Serious questions have been raised on the killings of five Muslim prisoners while being taken handcuffed to Hyderabad from Warangal jail. According to Inquilab, on April 9, “this encounter has been described as fake by leaders of political and religious organisations. The Shahi Imam has said that ‘it has made one recall the massacre at Hashimpura.’ The spokesman of the All India Muslim Personal Law Board, described it as ‘pure murder’. Qureshi says that the ‘hearings in the cases of the victims had been completed and they were likely to be acquitted honourably. All evidence were against the police and that is why they were killed.’” The paper asserts, quoting Anurag Sharma, the assistant police chief that “none of the five killed were connected to SIMI or IM”.
Rashtriya Sahara’s editorial highlights the statement of the father of one of the victims condemning the killings and demanding a CBI inquiry. It talks of “similarities between the encounters and those of Kausar Jahan and Sohrabuddin”.
Commenting on the Gujarat Control of Terrorism and Organised Crime Bill adopted by the state assembly, Inquilab, writes on April 2: “The state government has described this law as necessary for meeting the challenge of organised crime… whereas in the past few years there has been no incident in Gujarat to be categorised as organised crime. Also, the question arises whether the state government has tested the existing laws to prevent crime… The important points of the proposed law that have emerged indicate that the government wants to make its powers so wideranging as to ensure curbing the independence and rights of the person…”
Sahafat, in its April 6 editorial, writes: “The understanding… between Iran and six big powers regarding nuclear energy has caused great worry to the Israeli prime minister, Benjamin Netanyahu, who considers it a danger to the existence of Israel. Why is it so? This question can be answered only by him. But the fact is that there are a number of Muslim countries… but none of them has ever produced a nuclear weapon. Nor is there any possibility of this happening… America knows that Iran is not making nuclear bombs, because if there is a war, all development plans would go haywire. But it wants to consistently exert pressure so that Iran does not move towards making nuclear weapons.”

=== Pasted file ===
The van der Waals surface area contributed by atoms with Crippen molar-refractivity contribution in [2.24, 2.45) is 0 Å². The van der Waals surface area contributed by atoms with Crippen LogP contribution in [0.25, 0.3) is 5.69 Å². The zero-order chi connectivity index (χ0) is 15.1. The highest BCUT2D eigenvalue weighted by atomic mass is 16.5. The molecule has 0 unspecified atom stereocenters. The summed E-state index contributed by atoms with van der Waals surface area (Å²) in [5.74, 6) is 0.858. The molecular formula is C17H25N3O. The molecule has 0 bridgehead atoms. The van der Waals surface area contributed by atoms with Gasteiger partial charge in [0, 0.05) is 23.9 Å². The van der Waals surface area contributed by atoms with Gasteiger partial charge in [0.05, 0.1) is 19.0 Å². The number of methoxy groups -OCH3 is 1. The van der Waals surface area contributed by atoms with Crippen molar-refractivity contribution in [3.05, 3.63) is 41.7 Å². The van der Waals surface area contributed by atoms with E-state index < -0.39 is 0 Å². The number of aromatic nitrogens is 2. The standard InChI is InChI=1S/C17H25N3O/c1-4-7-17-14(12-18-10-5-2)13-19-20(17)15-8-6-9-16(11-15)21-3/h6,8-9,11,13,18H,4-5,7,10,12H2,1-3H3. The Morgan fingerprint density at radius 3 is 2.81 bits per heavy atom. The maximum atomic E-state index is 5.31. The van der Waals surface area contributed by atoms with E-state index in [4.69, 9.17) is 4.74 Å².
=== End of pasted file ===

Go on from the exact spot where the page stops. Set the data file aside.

Daawat, in its April 7 editorial, writes: “Despite Israel’s stiff opposition to such on understanding… these countries succeeded in reaching an accord. Obviously, it is a conditional agreement… One should remember that the rich countries of the Gulf too were opposed to such an accord… They considered Iran a danger… and they did not want Iran to develop nuclear capability… Now the Muslim world is divided into two camps — Shias and Sunnis — and Iran leads the Shia camp. In this situation what is the real motive of generosity to Iran? Is all this being done according to an international strategy and the objective is to further intensify the Shia-Sunni conflict? Is it actually going to benefit Iran or is it a new game?”
Compiled by Seema Chishti